Project Guide

How to Change a Tire

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Find a Safe Spot
A car pulled over on the side of the road behind a safety marker.
  • Try to find the safest place you can to change a tire. Ideally, pull off to a quiet side street or a parking lot and park on a flat section of pavement.
  • If the tire blew out while driving, slowly reduce your speed, turn on your hazard lights and look for a safe spot to pull over away from traffic, such as the shoulder of an off ramp. If there is no exit nearby, locate a long straight section of highway and pull over in the emergency lane or on the shoulder of the road, as far away from traffic as you can.
  • If it is evening or late night, try to find a well-lit area and turn on the dome light inside your car.
  • Put the car in park and engage the parking brake to help keep the car from rolling.
  • Place wheel wedges against both wheels opposite the one that is flat.
  • Keep alert and aware of your surroundings when exiting your vehicle and during the entire process.

Raise the Car
A jack being used to raise a blue car.
  • Take off the wheel cover. 
  • With the wrench, loosen the lug nuts, but do not remove them.
  • Consult your owner's manual to find the proper placement for the jack and to operate it. Follow the instructions and place the jack under the vehicle frame next to the tire that is flat. Unless prohibited by the instructions, you can help stabilize the jack by placing a cut from a 2- x 6-inch piece of wood under it, then positioning it under the car.
  • Using the jack, raise the car until the flat tire has a clearance of six inches.

Safety: Do not place any part of your body under the car while you are changing the tire.

Remove the Tire
A man removing the lug nuts from the wheel of a car.
  • Remove the lug nuts from the wheel and place them all together in a safe place. The floor of the front seat or inside the door pocket are a good place to keep them while you work.
  • With both hands, take hold of the flat and pull it towards you until it slides off the hub. Set the flat tire aside.
Install the Spare Tire
A person installing a spare tire.
  • Line up the spare tire with wheel bolts and push it into place.
  • Replace each lug nut, turning by hand in a clockwise direction to tighten. Tighten the nuts in a star pattern - move to the next nut across, rather than one adjacent - to be sure the wheel mounts evenly.
  • Use the wrench for one turn if you need to be sure the tire is secure, but do not completely tighten all the bolts while the tire is in the air.
Lower the Car
A person using the jack to lower a car.
  • Lower the car with the jack so that the spare tire is just resting on the ground; the full weight of the car should not yet be on it. 
  • Use the wrench to completely tighten the lug nuts, following the same star pattern as before. Push down on the wrench with your full body weight to be sure the lug nuts are very tight.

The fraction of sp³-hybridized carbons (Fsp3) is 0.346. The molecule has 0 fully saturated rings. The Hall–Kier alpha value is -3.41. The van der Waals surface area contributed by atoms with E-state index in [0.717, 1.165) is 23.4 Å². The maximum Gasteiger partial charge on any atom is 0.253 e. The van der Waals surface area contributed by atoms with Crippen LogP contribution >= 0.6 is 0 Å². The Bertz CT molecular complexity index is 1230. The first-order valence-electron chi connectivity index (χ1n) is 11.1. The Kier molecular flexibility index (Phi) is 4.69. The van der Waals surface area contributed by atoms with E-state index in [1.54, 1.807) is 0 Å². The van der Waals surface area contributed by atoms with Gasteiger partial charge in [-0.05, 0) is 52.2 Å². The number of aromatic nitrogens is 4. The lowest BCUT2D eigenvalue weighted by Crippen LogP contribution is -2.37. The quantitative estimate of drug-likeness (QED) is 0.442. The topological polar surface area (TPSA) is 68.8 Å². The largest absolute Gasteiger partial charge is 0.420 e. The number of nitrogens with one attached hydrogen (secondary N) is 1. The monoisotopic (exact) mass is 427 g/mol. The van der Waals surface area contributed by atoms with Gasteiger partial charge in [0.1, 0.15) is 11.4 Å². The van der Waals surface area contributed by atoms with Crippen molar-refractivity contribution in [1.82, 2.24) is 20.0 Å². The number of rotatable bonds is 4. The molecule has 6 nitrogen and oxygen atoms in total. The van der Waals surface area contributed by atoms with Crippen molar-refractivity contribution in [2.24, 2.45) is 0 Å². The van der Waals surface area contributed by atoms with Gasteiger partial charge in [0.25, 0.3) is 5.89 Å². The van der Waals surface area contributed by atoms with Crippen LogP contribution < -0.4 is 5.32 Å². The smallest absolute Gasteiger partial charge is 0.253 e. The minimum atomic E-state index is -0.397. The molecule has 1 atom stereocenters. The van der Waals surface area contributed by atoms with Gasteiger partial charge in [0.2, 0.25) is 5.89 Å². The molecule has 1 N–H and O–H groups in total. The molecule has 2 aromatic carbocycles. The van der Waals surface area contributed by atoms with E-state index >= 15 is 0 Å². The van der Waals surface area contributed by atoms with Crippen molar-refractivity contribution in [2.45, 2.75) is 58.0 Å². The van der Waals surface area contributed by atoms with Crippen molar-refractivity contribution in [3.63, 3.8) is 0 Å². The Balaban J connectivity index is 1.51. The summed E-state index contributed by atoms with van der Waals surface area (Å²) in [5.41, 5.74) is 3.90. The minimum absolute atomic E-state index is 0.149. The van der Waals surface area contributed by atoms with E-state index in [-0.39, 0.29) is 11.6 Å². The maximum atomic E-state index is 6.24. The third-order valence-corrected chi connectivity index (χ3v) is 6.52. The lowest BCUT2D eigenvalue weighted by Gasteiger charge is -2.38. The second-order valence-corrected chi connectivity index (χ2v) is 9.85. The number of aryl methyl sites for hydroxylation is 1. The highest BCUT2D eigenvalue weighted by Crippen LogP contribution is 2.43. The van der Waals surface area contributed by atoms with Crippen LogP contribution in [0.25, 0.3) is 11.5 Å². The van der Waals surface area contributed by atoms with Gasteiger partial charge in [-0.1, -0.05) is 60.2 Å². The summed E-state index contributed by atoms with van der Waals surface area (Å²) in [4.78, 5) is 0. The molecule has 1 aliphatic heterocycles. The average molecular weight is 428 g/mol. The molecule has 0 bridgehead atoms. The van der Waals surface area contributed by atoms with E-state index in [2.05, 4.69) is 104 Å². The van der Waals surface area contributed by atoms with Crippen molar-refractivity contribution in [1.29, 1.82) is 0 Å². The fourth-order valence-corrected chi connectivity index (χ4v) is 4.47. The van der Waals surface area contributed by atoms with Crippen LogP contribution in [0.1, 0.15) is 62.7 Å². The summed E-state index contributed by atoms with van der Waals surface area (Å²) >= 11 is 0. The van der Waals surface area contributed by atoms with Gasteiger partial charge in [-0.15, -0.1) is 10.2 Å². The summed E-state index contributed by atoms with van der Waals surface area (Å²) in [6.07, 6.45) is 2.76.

• Replace the wheel cover then lower the jack and remove it.
  • Check the tire pressure with a tire gauge. If needed, add air with a portable tire inflator, or if you do not have one, slowly drive to the nearest gas station.
Get Help
A car in air as the tire is repaired at a professional auto shop.

Once your spare is securely on your car, immediately drive to the nearest repair shop. 

Most spare tires in cars today are not full-size tires and should not be driven on for long distances or at high speeds. Get your tire repaired or replaced as soon as possible. Consult your vehicle manual for specific limits regarding your spare tire.

Roadside Assistance
A family waits while a service person performs roadside assistance.

Knowing how to change a tire is crucial and safety must always be a priority. In some instances, calling for emergency assistance makes more sense than changing your own tire. 

  • Personal safety:  Examine your environment before getting out of the car. If the area you are in doesn't feel safe, or you are unable to safely leave the car without walking into traffic, don't put yourself at unnecessary risk to change the tire.
  • Weather hazards: Harsh weather makes the job more difficult. Pouring rain, cascading snow, or even blazing heat might make conditions unsuitable. If your safety or health are at risk, consider calling a tow truck.
  • Road conditions: Consider the road conditions before you pull over. If traffic is heavy or fast, if the road is narrow, or you're unsure of the road, a professional service might be able to handle the work more easily.

Know Your Equipment

Periodically check your equipment to make sure you are prepared for an emergency. Be certain your spare is properly inflated and that your jack is in good condition. Make sure you have a flashlight that works and that any other safety equipment is good condition.